I also use this lens for exaggerated perspective product shots, because both of the CRC and the fact that the minimum focusing distance is just 0.25m. The small size of the lens also helps when you are very close to the subject.
The small size and the 2.8 aperture of the Nikon 20/2.8 makes it very good for taking handheld images with pretty long exposure times.
Due to the 2.8 aperture, the image in the viewfinder is quite bright, which makes for easier framing when shooting in dark environments and also for a more precise AF.
Nikon 20 2.8 review – Performance:
The Nikon 20/2.8 offers good quality images in most situations and at all current apertures. I prefer to avoid shooting it at 2.8, except for very poorly lit available light situations with moving subjects.
If I can choose, I shoot with the Nikon 20/2.8 at F 8, both for good depth of field and optical quality.
As you already know, with digital cameras the problems associated with extreme apertures as 22 are emphasized and those apertures are better avoided.
In most cases the distortion is not a problem unless you are going to use it for architecture or similar subjects.
Of course, the distortion is quite visible if you have straight lines in the “wrong” position in the frame, but during correction you will loose very little from your image, as opposed to fully correcting for distortion an image taken with the Nikon 18-70/3.5-4.5.
In fact I found that if you shoot an image with both lenses and fully correct the distortion, you will end up with more or less the same frame, despite the fact that the 18-70 should be noticeable wider.
For wideangle lenses where you can very rarely, if ever throw the background out of focus, the notion of bokeh is pretty meaningless.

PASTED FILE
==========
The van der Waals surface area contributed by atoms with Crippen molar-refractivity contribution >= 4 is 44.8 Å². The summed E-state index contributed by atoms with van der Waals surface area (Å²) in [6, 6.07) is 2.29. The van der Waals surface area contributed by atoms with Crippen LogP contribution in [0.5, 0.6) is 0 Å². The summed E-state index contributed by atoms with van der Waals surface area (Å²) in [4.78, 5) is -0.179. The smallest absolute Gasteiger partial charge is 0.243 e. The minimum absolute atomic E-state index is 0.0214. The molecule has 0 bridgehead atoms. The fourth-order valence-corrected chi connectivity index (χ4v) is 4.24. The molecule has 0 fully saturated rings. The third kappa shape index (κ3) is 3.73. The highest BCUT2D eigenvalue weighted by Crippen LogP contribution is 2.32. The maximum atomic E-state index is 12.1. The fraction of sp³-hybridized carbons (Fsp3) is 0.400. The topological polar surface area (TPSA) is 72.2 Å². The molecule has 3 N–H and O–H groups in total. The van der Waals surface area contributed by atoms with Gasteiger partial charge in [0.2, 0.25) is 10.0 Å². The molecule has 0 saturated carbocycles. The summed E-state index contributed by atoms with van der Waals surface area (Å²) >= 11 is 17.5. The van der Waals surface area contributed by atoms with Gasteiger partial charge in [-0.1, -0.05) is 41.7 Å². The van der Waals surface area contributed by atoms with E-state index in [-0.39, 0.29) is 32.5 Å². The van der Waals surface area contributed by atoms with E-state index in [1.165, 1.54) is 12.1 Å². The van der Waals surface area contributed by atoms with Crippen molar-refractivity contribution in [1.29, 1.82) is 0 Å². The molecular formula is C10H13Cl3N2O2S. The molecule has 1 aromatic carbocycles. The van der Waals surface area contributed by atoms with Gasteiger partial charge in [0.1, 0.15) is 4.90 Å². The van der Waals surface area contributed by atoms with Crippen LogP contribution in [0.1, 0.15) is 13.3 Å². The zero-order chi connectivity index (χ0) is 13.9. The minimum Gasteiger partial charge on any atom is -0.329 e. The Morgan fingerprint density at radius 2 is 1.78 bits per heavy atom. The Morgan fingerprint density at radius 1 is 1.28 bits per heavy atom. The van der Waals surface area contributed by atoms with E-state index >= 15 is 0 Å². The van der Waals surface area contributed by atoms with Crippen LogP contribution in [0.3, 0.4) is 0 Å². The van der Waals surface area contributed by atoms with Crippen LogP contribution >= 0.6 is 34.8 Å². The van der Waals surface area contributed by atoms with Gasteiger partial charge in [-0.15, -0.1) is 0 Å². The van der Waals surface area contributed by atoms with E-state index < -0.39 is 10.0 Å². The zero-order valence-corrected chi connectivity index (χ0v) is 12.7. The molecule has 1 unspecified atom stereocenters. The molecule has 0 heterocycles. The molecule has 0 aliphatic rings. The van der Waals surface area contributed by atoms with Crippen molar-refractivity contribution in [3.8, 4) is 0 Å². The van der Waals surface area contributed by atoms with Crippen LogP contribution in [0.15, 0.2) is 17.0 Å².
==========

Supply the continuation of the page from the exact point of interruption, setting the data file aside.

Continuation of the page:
I did not find the flare to be a problem but if you insist shooting into the sun you may get some ghosting culminating with several aperture images in different colors, especially at close aperture values.
Being so small and light, the Nikon 20/2.8 lends itself to fixed focal lenses kits or to complement a standard zoom.
Nikon 20/2.8 + Nikon 50/1.8 make a very good quality and small combination for various uses. You can add a Nikon 85/1.8 to complete a three rather fast fixed focal lenses kit which will offer you very good images without breaking the bank.
If you want added flexibility you can substitute the Nikon 85/1.8 with the Tokina 100/2.8 macro which makes for a very good short tele and an extremely capable macro lens.
Nikon 20/2.8 can complement the Tamron 28-75/2.8 or other fast standard zoom lens for the people photographers who favor the 28-70/2.8 range but need sometimes a wider lens.
This combination is very useful for social photography, including weddings and location portraits.
If you need a slightly longer reach for some tight portraits, just add the previously mentioned Tokina 100 macro and you will have F 2.8 coverage from 20 to 100mm in very good quality lenses.
Nikon 20 2.8 review – Conclusion:
If you prefer fixed focal lenses, the Nikon 20/2.8 is a no brainer given the quality, the useful focal length, size and weight.
Even if you are a zoom fan, the Nikon 20mm may be a wonderful complement to your 28-70/2.8 if you don’t want to lug a bigger and heavier 12-24 with you.
Buying the Nikon 20/2.8 AF-D
You can get the Nikon 20/2.8 at B&H, here.